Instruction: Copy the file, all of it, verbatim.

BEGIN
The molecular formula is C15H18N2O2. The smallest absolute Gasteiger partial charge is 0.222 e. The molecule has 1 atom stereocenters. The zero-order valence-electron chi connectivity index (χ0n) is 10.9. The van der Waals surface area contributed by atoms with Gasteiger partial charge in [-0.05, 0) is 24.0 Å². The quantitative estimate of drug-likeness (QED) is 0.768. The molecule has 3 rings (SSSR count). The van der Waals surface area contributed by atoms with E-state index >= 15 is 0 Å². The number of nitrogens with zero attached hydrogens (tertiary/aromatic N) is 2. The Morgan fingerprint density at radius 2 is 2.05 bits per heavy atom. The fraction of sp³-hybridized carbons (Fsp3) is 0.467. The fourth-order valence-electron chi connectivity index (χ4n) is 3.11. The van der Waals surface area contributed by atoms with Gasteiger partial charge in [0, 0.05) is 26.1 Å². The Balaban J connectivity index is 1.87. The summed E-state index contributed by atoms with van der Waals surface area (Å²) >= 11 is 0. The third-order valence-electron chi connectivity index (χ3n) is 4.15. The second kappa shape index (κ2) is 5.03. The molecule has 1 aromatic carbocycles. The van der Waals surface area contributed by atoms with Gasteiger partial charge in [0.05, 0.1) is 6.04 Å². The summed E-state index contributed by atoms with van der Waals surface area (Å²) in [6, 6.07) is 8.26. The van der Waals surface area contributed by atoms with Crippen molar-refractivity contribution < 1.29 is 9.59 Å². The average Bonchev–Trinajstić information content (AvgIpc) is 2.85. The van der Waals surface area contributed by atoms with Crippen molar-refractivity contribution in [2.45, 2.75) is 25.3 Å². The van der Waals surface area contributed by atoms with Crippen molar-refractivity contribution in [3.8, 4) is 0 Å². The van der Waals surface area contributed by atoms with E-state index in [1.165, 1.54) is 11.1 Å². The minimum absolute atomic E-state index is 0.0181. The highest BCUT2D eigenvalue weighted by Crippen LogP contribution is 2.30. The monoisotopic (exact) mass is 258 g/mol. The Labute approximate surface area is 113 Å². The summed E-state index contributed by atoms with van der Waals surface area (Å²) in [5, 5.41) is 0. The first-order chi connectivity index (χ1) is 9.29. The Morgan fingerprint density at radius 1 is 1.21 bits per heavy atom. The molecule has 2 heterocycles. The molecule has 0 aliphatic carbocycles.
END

The molecular formula is C15H18N2O2. The smallest absolute Gasteiger partial charge is 0.222 e. The molecule has 1 atom stereocenters. The zero-order valence-electron chi connectivity index (χ0n) is 10.9. The van der Waals surface area contributed by atoms with Gasteiger partial charge in [-0.05, 0) is 24.0 Å². The quantitative estimate of drug-likeness (QED) is 0.768. The molecule has 3 rings (SSSR count). The van der Waals surface area contributed by atoms with E-state index >= 15 is 0 Å². The number of nitrogens with zero attached hydrogens (tertiary/aromatic N) is 2. The Morgan fingerprint density at radius 2 is 2.05 bits per heavy atom. The fraction of sp³-hybridized carbons (Fsp3) is 0.467. The fourth-order valence-electron chi connectivity index (χ4n) is 3.11. The van der Waals surface area contributed by atoms with Gasteiger partial charge in [0, 0.05) is 26.1 Å². The Balaban J connectivity index is 1.87. The summed E-state index contributed by atoms with van der Waals surface area (Å²) >= 11 is 0. The third-order valence-electron chi connectivity index (χ3n) is 4.15. The second kappa shape index (κ2) is 5.03. The molecule has 1 aromatic carbocycles. The van der Waals surface area contributed by atoms with Gasteiger partial charge in [0.05, 0.1) is 6.04 Å². The summed E-state index contributed by atoms with van der Waals surface area (Å²) in [6, 6.07) is 8.26. The van der Waals surface area contributed by atoms with Crippen molar-refractivity contribution < 1.29 is 9.59 Å². The average Bonchev–Trinajstić information content (AvgIpc) is 2.85. The van der Waals surface area contributed by atoms with Crippen molar-refractivity contribution in [2.45, 2.75) is 25.3 Å². The van der Waals surface area contributed by atoms with Crippen molar-refractivity contribution in [3.8, 4) is 0 Å². The van der Waals surface area contributed by atoms with E-state index in [1.165, 1.54) is 11.1 Å². The minimum absolute atomic E-state index is 0.0181. The highest BCUT2D eigenvalue weighted by Crippen LogP contribution is 2.30. The monoisotopic (exact) mass is 258 g/mol. The Labute approximate surface area is 113 Å². The summed E-state index contributed by atoms with van der Waals surface area (Å²) in [5, 5.41) is 0. The first-order chi connectivity index (χ1) is 9.29. The Morgan fingerprint density at radius 1 is 1.21 bits per heavy atom. The molecule has 2 heterocycles. The molecule has 0 aliphatic carbocycles.